Appointments

866.320.4573

Request an Appointment

Questions

800.223.2273

Contact us with Questions

Expand Content

Heart Murmur

During a physical exam, your doctor listens to your heart with a stethoscope.

Normal heart sounds

The doctor listens to your heart at different places on your chest to hear the sounds your heart valves make as blood travels through your heart. Normally, the heart beat has two sounds – lub-dub. The first sound is heard as the mitral and tricuspid valves close. The second heart sound is the aortic and pulmonic valves snapping shut.

Heart murmur

A heart murmur is a swishing sound heard when there is turbulent or abnormal blood flow across the heart valve.

Causes of heart murmurs

Valvular heart disease is the most common cause of a heart murmur

  • Valve stenosis – a narrow, tight, stiff valve, limiting forward flow of blood.
  • Valve regurgitation – a valve that does not close completely, allowing backward flow (a "leaky" valve)

The abnormal changes to the valve cause the abnormal heart sound (murmur).

Other causes of heart murmurs include:
  • Hypertrophic cardiomyopathy
  • Septal defect

Functional causes for heart murmurs

Murmurs can be caused by increased blood flow across the valve related to other medical conditions without valvular heart disease, such as:

  • Anemia
  • Hyperthyroidism

Innocent murmurs

Murmurs can be present without any medical or heart conditions. Two common examples include:

  • Childhood murmurs
  • Pregnancy

Important information about heart murmurs

It is important to have regular physical exams to detect any abnormal heart sounds. If a murmur is heard, further evaluation will be required to determine why the murmur is present, which valve is involved, and the severity of the problem.

If the murmur is due to a heart valve problem:
  • Follow-up with a cardiologist will be required to evaluate the progression of the valve disease.
  • Most people who have a heart murmur require measures to prevent valve infection. These include:
    • Tell all your doctors and dentist you have valve disease
    • Call your doctor if you have symptoms of an infection
    • Take good care of your teeth and gums
    • Take antibiotics before you undergo any procedure that may cause bleeding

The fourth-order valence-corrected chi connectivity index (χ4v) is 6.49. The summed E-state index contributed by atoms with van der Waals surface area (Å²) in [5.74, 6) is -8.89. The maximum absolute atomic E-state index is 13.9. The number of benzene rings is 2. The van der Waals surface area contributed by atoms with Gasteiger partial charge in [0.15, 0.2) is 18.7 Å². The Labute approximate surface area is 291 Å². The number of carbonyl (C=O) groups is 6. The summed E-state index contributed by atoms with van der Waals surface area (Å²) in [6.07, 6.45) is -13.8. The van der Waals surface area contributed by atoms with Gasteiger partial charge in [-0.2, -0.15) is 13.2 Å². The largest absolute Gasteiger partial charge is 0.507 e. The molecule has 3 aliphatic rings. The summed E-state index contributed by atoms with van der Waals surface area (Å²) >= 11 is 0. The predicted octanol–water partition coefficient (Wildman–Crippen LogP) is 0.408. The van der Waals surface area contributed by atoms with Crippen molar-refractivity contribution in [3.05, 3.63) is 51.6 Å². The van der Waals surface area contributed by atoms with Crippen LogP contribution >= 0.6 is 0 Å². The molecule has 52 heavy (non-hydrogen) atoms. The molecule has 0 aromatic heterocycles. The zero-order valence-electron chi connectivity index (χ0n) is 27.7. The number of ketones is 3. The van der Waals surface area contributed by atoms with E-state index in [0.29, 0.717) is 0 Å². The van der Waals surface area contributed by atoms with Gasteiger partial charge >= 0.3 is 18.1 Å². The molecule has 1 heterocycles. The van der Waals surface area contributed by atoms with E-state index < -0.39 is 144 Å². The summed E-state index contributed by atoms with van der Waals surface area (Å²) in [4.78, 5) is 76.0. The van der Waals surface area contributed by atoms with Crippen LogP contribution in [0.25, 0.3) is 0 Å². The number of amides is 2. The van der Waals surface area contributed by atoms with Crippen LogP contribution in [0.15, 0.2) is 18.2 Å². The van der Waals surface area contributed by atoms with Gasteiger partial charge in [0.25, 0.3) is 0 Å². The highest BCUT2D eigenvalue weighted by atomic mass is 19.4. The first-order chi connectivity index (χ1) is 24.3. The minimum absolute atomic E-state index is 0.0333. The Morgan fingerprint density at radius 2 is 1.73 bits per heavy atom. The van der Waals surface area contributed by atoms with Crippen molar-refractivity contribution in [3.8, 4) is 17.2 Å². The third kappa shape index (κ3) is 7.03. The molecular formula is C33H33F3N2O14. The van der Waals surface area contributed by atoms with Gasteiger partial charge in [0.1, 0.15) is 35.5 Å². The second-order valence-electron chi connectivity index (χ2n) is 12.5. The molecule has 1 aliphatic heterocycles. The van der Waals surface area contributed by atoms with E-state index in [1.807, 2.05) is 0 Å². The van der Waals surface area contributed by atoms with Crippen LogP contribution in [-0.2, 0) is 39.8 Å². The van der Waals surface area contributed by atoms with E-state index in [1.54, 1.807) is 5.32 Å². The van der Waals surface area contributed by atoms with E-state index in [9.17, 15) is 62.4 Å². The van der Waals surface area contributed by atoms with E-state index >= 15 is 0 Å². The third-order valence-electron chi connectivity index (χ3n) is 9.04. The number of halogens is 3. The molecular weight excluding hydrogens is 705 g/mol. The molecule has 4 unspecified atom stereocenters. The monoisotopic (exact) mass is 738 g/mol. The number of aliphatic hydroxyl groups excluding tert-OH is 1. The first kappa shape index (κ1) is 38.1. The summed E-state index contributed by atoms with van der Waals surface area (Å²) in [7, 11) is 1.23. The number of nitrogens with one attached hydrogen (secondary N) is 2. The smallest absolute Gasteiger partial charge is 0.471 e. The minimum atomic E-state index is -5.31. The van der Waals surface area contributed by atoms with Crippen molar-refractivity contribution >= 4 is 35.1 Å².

• A wallet card may be obtained from the American Heart Association with specific antibiotic guidelines. Call your local American Heart Association office or nationally, 800.AHA.USA1 or go to www.heart.org/HEARTORG..*

For more information

* a new browser window will open with this link. The inclusion of links to other web sites does not imply any endorsement of the material on the web sites or any association with their operators

Reviewed: 10/12

Talk to a Nurse: Mon. - Fri., 8:30 a.m. - 4 p.m. (ET)

Call a Heart & Vascular Nurse locally 216.445.9288 or toll-free 866.289.6911.

Schedule an Appointment

Toll-free 800.659.7822

This information is provided by Cleveland Clinic and is not intended to replace the medical advice of your doctor or health care provider. Please consult your health care provider for advice about a specific medical condition.

© Copyright 2014 Cleveland Clinic. All rights reserved.

HealthHub from Cleveland Clinic

Read the Latest from Our Experts About cctopics » Heart & Vascular Health
Alcohol May Cause You to Develop Irregular Heartbeat
10/30/14 1:45 p.m.
Even in moderation, alcohol may be hard on your heart. A new study finds that having as little as one to three alcoholic drinks each day may increase your risk for atrial f...
by Heart & Vascular Team
You’ve Been Diagnosed with Esophageal Cancer: Now What? (Video)
10/29/14 8:14 a.m.
If you or a loved one has been diagnosed with cancer of the esophagus, the muscular tube that connects our thro...
10 Tips for Lowering Your Cholesterol
10/27/14 10:10 a.m.
We all want to be heart-healthy, and ensuring healthy levels of cholesterol — a fat, or lipid, carried through ...
Recipe: Low-Cal Chocolate-Walnut Biscotti
10/24/14 4:00 p.m.
Getting back into baking now that the weather has turned crisp once again? Try our chocolate-walnut biscotti. T...
Why Your Low-T Medications May Not Be Safe
10/23/14 8:31 a.m.
If you’re taking a medication for low testosterone to ward off the effects of aging – such as decreased l...